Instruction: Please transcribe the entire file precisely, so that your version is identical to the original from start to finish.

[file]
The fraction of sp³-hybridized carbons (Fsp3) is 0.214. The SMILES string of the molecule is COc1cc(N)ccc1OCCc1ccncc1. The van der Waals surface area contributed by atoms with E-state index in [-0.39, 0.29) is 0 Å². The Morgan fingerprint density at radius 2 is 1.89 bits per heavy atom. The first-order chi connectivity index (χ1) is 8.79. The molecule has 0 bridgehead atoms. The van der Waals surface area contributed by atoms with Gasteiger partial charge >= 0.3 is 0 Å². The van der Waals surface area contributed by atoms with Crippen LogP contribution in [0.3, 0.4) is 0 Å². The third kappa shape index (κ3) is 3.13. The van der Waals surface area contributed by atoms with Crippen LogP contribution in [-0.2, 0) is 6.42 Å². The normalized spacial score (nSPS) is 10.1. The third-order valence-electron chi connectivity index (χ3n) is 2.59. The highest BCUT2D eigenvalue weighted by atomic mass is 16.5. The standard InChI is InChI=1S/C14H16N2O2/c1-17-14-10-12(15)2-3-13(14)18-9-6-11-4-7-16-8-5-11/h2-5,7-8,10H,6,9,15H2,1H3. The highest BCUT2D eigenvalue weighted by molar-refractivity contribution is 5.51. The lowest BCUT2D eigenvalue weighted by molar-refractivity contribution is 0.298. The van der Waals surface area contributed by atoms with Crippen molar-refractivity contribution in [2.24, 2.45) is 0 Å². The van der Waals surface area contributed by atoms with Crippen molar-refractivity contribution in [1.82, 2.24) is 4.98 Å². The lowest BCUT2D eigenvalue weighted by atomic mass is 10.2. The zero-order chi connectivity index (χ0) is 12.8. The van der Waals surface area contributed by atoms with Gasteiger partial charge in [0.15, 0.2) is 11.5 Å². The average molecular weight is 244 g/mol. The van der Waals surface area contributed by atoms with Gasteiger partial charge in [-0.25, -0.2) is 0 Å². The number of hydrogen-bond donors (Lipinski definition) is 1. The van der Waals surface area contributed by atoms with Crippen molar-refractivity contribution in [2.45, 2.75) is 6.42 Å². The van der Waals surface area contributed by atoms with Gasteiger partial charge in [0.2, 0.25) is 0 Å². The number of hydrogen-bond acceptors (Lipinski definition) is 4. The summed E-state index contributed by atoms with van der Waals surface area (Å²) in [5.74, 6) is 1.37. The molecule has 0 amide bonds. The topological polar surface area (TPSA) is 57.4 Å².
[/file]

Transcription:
The fraction of sp³-hybridized carbons (Fsp3) is 0.214. The SMILES string of the molecule is COc1cc(N)ccc1OCCc1ccncc1. The van der Waals surface area contributed by atoms with E-state index in [-0.39, 0.29) is 0 Å². The Morgan fingerprint density at radius 2 is 1.89 bits per heavy atom. The first-order chi connectivity index (χ1) is 8.79. The molecule has 0 bridgehead atoms. The van der Waals surface area contributed by atoms with Gasteiger partial charge >= 0.3 is 0 Å². The van der Waals surface area contributed by atoms with Crippen LogP contribution in [0.3, 0.4) is 0 Å². The third kappa shape index (κ3) is 3.13. The van der Waals surface area contributed by atoms with Crippen LogP contribution in [-0.2, 0) is 6.42 Å². The normalized spacial score (nSPS) is 10.1. The third-order valence-electron chi connectivity index (χ3n) is 2.59. The highest BCUT2D eigenvalue weighted by atomic mass is 16.5. The standard InChI is InChI=1S/C14H16N2O2/c1-17-14-10-12(15)2-3-13(14)18-9-6-11-4-7-16-8-5-11/h2-5,7-8,10H,6,9,15H2,1H3. The highest BCUT2D eigenvalue weighted by molar-refractivity contribution is 5.51. The lowest BCUT2D eigenvalue weighted by molar-refractivity contribution is 0.298. The van der Waals surface area contributed by atoms with Crippen molar-refractivity contribution in [2.24, 2.45) is 0 Å². The van der Waals surface area contributed by atoms with Crippen molar-refractivity contribution in [1.82, 2.24) is 4.98 Å². The lowest BCUT2D eigenvalue weighted by atomic mass is 10.2. The zero-order chi connectivity index (χ0) is 12.8. The van der Waals surface area contributed by atoms with Gasteiger partial charge in [0.15, 0.2) is 11.5 Å². The average molecular weight is 244 g/mol. The van der Waals surface area contributed by atoms with Gasteiger partial charge in [-0.25, -0.2) is 0 Å². The number of hydrogen-bond donors (Lipinski definition) is 1. The van der Waals surface area contributed by atoms with Crippen molar-refractivity contribution in [2.45, 2.75) is 6.42 Å². The van der Waals surface area contributed by atoms with Gasteiger partial charge in [0.2, 0.25) is 0 Å². The number of hydrogen-bond acceptors (Lipinski definition) is 4. The summed E-state index contributed by atoms with van der Waals surface area (Å²) in [5.74, 6) is 1.37. The molecule has 0 amide bonds. The topological polar surface area (TPSA) is 57.4 Å².